On Curating Zu Doyang’s Solo Exhibition, Insect Eyes-The Origin of Sight
DO YANG ZU <INSECT EYES-The Origin of Sight>
Jan. 15th – Mar. 18th 2016
Savina Museum of Contemporary Art
Written by Kang Jae-hyun (Director of Exhibitions, Savina
Museum of Contemporary Art)
Korean-English Translation is supported by Ministry of Culture, Sports and Tourism and Korea Arts Management Service
Translated by Ewha Research Institute for Translation Studies
The title of photographer Do Yang Zu’s solo exhibition is Insect Eyes—The Origin of Sight. For the artist, the medium of photography has been a means to seek answers for the question of “how to see.” To see from a perspective other than the human eye, Zu expands his take on the world and reflects upon his inner world through a vast array of lenses. His previous works reveal that he has created a wide range of unique images that break from the conventional by distorting visible landscapes and circumscribing the world in the form of a circle. The artist’s multiple experiments with photographical and printing techniques, such as the use of both manual and automatic cameras, along with conventional and digital photo printing, not only present a source of aesthetic pleasure for the viewers but also a point of curiosity towards his method of photography. These works are the product of the artist’s scientific curiosity, imagination, and research on different perspectives towards the world. Do Yang Zu’s exhibition showcases not only his completed works of photography but also various installations illustrating the nature and principles of photography, as a new approach departing from the conventional form of exhibitions in order to delve into the artist’s innermost intentions and thoughts. The equipment from his studio has been moved into the exhibition hall to allow the audience a glimpse of the photographer’s work and experimentation processes, including his method of developing pictures using a diverse range of chemicals, films discarded after original development, and completed photographs. The corner of the exhibition hall transforms into the artist’s workroom, conjuring the fantastical image of an alchemist’s laboratory. The exhibition is arranged to lead the visitors to retrace the steps in the artist’s work, and subsequently question the basic principles of the act of “seeing” as opposed to viewing photography simply as an image.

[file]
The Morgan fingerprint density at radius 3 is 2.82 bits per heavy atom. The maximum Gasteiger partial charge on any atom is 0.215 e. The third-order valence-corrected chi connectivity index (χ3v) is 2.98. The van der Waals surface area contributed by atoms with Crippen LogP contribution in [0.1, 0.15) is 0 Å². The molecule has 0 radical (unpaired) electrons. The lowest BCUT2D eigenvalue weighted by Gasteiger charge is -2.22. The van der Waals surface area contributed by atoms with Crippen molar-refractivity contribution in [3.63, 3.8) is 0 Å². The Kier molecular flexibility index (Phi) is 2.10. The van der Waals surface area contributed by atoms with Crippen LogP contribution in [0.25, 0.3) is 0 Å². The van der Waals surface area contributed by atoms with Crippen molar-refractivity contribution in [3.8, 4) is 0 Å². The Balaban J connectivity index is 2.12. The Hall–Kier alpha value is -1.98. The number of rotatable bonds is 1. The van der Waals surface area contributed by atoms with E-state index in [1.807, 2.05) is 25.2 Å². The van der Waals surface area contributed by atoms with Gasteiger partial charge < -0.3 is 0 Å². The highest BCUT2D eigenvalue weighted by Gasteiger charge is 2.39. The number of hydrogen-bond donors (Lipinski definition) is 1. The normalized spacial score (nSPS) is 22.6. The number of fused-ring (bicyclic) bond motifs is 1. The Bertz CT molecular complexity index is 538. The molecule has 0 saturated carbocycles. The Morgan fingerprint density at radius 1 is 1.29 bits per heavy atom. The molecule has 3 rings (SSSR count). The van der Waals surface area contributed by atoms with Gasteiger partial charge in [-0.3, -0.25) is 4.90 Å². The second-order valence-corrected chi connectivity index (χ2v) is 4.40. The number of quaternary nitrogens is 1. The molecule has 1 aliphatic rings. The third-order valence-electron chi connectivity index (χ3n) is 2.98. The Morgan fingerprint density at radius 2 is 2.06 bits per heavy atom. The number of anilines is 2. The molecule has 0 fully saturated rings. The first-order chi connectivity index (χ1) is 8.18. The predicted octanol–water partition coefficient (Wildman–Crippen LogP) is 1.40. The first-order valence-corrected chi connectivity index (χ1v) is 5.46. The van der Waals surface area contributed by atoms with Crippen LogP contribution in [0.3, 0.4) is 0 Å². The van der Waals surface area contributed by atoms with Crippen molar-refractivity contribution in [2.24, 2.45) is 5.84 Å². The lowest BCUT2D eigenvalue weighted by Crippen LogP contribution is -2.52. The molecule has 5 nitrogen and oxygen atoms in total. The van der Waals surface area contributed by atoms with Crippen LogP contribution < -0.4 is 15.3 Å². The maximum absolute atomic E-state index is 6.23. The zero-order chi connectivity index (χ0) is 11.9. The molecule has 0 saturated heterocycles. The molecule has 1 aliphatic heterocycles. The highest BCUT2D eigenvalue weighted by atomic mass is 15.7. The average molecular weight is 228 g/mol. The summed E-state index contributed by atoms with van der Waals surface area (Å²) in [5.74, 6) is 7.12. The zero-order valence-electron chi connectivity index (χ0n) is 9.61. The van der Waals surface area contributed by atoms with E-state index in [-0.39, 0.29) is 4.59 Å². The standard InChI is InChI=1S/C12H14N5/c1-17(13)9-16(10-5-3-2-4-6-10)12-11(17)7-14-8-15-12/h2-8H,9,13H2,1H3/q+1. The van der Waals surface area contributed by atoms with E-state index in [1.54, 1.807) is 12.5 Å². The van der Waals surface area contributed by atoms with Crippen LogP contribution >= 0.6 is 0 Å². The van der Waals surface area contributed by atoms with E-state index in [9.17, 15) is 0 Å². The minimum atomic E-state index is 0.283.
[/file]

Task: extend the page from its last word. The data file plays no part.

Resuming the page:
Hexapoda III, C-Print, Kodak E100G, Handmade pinhole camera, 120x170cm, 2016
While preparing this exhibition, titled Insect Eyes, we consulted insect experts on the question of whether the world seen from the perspective of an insect truly reflects the insect’s viewpoint, as imagined by the artist. Three experts gave their insight on the methods through which insects perceive forms and colors, but they all agreed that it is impossible to know the exact answer without becoming an insect ourselves. Nonetheless, Do Yang Zu’s works provide an opportunity for the audience to liberate their line of sight from the preconceived perspective of humans that walk upright. Through his works, the audience is led to see downtown parks and the landscape of streets through the eyes of a miniscule creature and from very low or very high, thus experiencing a world unknown to humans. This exhibition is also significant in providing an educational experience in terms of photography as an opportunity to appreciate pictures as art forms, understand photographic principles, and the visual experience towards humankind and nature, as well as the realization of the sheer difference made in our perspectives towards the world by cameras, which were originally developed to bring us closer to nature. Furthermore, the compilation book of Do Yang Zu’s work, which is to be published along with the exhibition’s opening, is a rich archive of experiments conducted by the artist through the medium of photography based upon personal contemplation and observation. The Savina Museum has sought to host various interdisciplinary exhibitions over the last 20 years, and places the limelight on the artist Do Yang Zu for his interest and passion towards science, continued experimentation and theoretical research on the way we see things, and the flexible artistic attitude fostered by his open mind.
Wetland, C-Print, 100X200cm, 2016